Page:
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BlackBerry phones losing favor with software developers

Complexities, cost involved are cited

There are more than 35,000 apps for BlackBerry phones. There are more than 35,000 apps for BlackBerry phones. (Roberto Gonzalez/ Associated Press)
By Devin Banerjee and Hugo Miller
Bloomberg News / June 28, 2011

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NEW YORK — Research In Motion Ltd., struggling to compete in the smartphone market with Apple and Google, is losing support among some software developers who have been making programs for the company’s BlackBerry phones.

Seesmic Inc., a developer of social-media applications, and Mobile Roadie, which makes apps for fans of the Miami Dolphins and country singer Taylor Swift, have decided to stop making products for RIM. Purple Forge Corp., which makes programs for political campaigns and polling, will stop building BlackBerry versions of its apps unless customers request it.

“You have to put your resources where the growth is,’’ said Loic Le Meur, Seesmic’s chief executive. “It’s coming down to the explosive growth of the iPhone and the Android operating systems.’’

RIM has been trying to build support among developers to fight back against Apple and Google’s Android, which have drawn away users with greater varieties of applications. RIM said last week that its quarterly revenue may drop for the first time in nine years and it unveiled plans to cut jobs.

The Waterloo, Ontario-based company’s share of global smartphone sales fell to 12.9 percent in the first quarter from 19.7 percent a year earlier, as Apple gained and Android more than tripled to 36 percent, according to researcher Gartner Inc.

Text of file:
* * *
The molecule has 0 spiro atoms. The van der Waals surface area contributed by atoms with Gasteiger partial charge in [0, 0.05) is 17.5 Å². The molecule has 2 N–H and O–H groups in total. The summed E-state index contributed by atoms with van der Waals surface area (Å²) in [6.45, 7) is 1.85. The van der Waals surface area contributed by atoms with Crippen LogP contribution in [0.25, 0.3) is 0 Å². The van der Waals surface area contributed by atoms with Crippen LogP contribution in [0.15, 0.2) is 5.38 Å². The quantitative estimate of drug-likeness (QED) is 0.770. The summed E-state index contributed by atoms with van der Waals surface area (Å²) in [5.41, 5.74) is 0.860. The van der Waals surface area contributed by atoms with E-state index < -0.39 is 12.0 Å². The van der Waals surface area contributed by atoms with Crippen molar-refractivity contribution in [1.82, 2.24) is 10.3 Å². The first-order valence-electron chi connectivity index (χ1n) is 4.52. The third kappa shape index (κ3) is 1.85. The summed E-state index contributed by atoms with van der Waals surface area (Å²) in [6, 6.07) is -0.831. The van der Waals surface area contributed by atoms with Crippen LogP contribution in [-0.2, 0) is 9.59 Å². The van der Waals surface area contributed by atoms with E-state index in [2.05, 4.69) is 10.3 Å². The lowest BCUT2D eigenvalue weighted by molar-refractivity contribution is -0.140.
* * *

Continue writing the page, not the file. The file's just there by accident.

RIM said it continues to increase the number of programs for customers. There are more than 35,000 apps in the company’s online store, up from the more than 25,000 in March, said Marisa Conway, a spokeswoman.

There are more than 200,000 apps in the Android Market and more than 425,000 in Apple’s App Store.

The developers are stepping back from BlackBerry phones because they say creating apps is too complex and costly for the size of the market.

RIM’s devices have different screens sizes, varied operating systems and several ways to navigate, from a physical keyboard to touchscreen to a scroll button.

“As soon as RIM brought in a touchscreen and mixed it with a thumbwheel, a keyboard, and shortcut keys, it made it really difficult and expensive to develop across devices,’’ said Brian Hurley, chief executive of Purple Forge. “What Apple scored big on is having a touchscreen and a button and that’s it.’’

There are also costly surprises that turn up during development for RIM, Hurley said.

“In deploying Apple applications, there are very few surprises,’’ he said. “In Android, there are increasingly more surprises. But in BlackBerry, there are immediately lots of gotchas across the board.’’